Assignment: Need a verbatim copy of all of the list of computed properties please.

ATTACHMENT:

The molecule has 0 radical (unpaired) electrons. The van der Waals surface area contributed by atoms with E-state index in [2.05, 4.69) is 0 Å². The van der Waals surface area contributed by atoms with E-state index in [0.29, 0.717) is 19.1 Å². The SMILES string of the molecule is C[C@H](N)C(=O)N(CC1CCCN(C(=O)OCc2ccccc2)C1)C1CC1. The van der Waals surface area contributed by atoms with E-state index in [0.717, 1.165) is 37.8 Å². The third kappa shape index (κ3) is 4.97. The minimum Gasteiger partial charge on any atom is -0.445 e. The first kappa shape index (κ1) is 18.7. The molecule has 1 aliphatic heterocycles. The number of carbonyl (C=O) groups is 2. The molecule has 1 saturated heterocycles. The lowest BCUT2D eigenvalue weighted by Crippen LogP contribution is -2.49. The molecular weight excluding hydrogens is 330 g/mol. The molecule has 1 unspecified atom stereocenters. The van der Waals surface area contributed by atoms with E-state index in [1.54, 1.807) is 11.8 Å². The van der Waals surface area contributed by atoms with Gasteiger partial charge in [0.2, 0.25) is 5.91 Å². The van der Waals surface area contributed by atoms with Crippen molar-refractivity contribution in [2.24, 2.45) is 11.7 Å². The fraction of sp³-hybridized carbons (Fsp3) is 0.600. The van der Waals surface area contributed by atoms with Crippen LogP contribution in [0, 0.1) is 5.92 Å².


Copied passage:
The molecule has 0 radical (unpaired) electrons. The van der Waals surface area contributed by atoms with E-state index in [2.05, 4.69) is 0 Å². The van der Waals surface area contributed by atoms with E-state index in [0.29, 0.717) is 19.1 Å². The SMILES string of the molecule is C[C@H](N)C(=O)N(CC1CCCN(C(=O)OCc2ccccc2)C1)C1CC1. The van der Waals surface area contributed by atoms with E-state index in [0.717, 1.165) is 37.8 Å². The third kappa shape index (κ3) is 4.97. The minimum Gasteiger partial charge on any atom is -0.445 e. The first kappa shape index (κ1) is 18.7. The molecule has 1 aliphatic heterocycles. The number of carbonyl (C=O) groups is 2. The molecule has 1 saturated heterocycles. The lowest BCUT2D eigenvalue weighted by Crippen LogP contribution is -2.49. The molecular weight excluding hydrogens is 330 g/mol. The molecule has 1 unspecified atom stereocenters. The van der Waals surface area contributed by atoms with E-state index in [1.54, 1.807) is 11.8 Å². The van der Waals surface area contributed by atoms with Gasteiger partial charge in [0.2, 0.25) is 5.91 Å². The van der Waals surface area contributed by atoms with Crippen molar-refractivity contribution in [2.24, 2.45) is 11.7 Å². The fraction of sp³-hybridized carbons (Fsp3) is 0.600. The van der Waals surface area contributed by atoms with Crippen LogP contribution in [0, 0.1) is 5.92 Å².